Washington has incredible peaks with great alpine climbing routes. Mt. Stuart stands out as one of the best. When it’s covered with snow it offers incredible skiing, and in the summer it transitions to some of the best alpine rock climbing in the state (if not the country). The North Ridge is uber-classic, and has been on my mind for a while. Last weekend we decided to go for it.
Kirk drove down from Bellingham and we left Seattle just after midnight. Arriving at the trailhead at 4:30 a.m., we immediately set off. The North Ridge is of course on the north side, however the best descent routes are on the south side of the mountain. This makes for a tricky approach. You can either go in on the north side and then have to hike around the mountain to get back to the car, or use the southern approach and half-circumnavigate the peak to the base of the climb. We decided on the southern approach, wanting to get most of the hiking done early.
The hike took longer than anticipated but was quite beautiful. As long as we kept moving the mosquitoes were kept to a bearable level. Getting closer to the climb, we encountered some patches of snow among the boulders. We debated carrying ice axes but luckily decided to throw them in. Tennis shoes have a distinct performance disadvantage compared to ski boots when it comes to snow. Nonetheless, we crawled our way across like basilica pilgrims.
At the base of the route, I found I’d messed up and let our printed route photos slip out of my back pocket sometime during the hike. Luckily the route is for the most part fairly obvious: follow the ridge. We started up an awkward chimney that required me taking my pack off, and clipping it to my harness. I’m not sure that’s the correct technique for an alpine climber, but it worked. Next up was a fun 5.9 layback/hand crack. After that the pitches started to blend together, however I remember they contained marvelous climbing. We ended the day with a few pitches of simul-climbing, settling into our bivy site just before dusk.
We chose to sleep at the point where the standard North Ridge meets the complete North Ridge route. As we clambered up onto the bivy ledges, we found another group of climbers, also hailing from Bellingham. Kirk and I had opted to forego carrying sleeping bags, so we quickly made dinner, melted snow, and crawled into our bivy sacks before it got too cold. I slipped a Mountain House meal full of boiling water inside my jacket and a few minutes later I yelped as molten stroganoff exploded over my chest. The intense heat didn’t last and only served to soak my clothes. Beforehand I was worried about not being warm, and now I was certain as wet beef chunks are not known for their high R value. The sunset from our little ledge was incredible and I soon drifted off to sleep. I woke up a little later shivering. We decided to leave soon after.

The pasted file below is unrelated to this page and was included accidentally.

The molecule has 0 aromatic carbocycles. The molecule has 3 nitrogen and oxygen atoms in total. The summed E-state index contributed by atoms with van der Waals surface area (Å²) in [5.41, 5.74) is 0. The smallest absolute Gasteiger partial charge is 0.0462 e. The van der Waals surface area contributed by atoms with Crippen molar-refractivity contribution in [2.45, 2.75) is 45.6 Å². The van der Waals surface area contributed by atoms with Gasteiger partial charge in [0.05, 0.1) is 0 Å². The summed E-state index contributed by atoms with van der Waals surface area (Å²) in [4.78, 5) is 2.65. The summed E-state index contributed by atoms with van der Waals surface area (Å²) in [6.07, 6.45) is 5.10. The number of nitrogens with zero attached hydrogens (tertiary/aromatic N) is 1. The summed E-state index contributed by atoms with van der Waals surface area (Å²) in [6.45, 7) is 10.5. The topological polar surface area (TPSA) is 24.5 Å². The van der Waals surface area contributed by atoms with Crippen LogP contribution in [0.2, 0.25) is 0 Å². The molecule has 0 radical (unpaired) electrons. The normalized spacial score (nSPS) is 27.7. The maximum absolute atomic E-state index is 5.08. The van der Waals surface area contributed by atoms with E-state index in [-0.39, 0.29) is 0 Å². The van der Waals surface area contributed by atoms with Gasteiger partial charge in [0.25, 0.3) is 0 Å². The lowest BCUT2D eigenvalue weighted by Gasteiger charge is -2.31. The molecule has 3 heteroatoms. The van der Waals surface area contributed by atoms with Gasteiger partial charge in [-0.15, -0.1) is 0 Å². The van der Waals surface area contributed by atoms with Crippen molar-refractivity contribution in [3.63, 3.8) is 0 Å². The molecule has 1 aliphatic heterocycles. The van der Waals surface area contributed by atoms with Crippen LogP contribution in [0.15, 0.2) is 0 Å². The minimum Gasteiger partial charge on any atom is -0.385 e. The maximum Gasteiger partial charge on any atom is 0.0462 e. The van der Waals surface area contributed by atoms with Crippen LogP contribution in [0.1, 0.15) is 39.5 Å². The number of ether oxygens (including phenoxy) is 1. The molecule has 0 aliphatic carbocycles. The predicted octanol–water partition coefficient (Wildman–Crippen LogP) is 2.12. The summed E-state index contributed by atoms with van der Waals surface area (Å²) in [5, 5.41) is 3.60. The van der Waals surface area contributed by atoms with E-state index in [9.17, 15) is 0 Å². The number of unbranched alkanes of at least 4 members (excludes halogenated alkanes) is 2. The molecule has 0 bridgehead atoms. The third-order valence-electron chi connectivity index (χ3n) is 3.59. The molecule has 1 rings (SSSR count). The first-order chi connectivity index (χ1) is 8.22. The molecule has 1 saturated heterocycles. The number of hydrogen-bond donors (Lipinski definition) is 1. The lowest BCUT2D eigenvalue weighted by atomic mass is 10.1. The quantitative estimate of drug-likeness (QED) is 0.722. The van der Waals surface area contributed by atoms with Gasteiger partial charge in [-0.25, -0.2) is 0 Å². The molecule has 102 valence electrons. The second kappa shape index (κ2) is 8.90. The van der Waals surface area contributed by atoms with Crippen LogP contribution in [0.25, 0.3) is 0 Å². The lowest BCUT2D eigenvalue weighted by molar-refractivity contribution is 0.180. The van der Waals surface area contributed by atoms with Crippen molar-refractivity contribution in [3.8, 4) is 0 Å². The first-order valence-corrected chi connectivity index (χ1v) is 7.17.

The climbing continued to be fun and easy. It’s common to simul-climb these sections. Yet being tired with heavy packs, we decided to pitch most of it out–much safer provided you can swap leads quickly. Efficient transitions enabled us to get a good number of pitches under our belts. We arrived at the base of the infamous “Gendarme” tired, and out of water. I decided to take a break and enjoy the sun-warmed granite. After a bit of hanging out we decided to make our push to the top.
The next 5.9 pitches passed by with minimal struggling. I led the second, a supposed offwidth. Thankfully, the crack didn’t require any offidth technique and had enough fixed pieces to resemble a sport route. Even still, my exhausted, pack-shlepping self struggled. After that, easy pitches got us to the summit.
We hung out on the top for a bit then decided to get the descent over with. Neither of us had been on Stuart before. The challenge was to find the Cascadian Couloir, the proper descent route. After traversing we thought we found the correct one. We were wrong, and ended up having to make one rappel and a mellow east side bushwhack to reach the trail.
At midnight we collapsed in the empty parking lot for a few hours in the sleeping bags.
Stuart North Ridge was the biggest and most serious climb I’ve done and fortunately, the funnest. The splitter granite, magnificent views, and challenging climbing made for an incredible trip. Anyone know of the best detergent for beef stroganoff?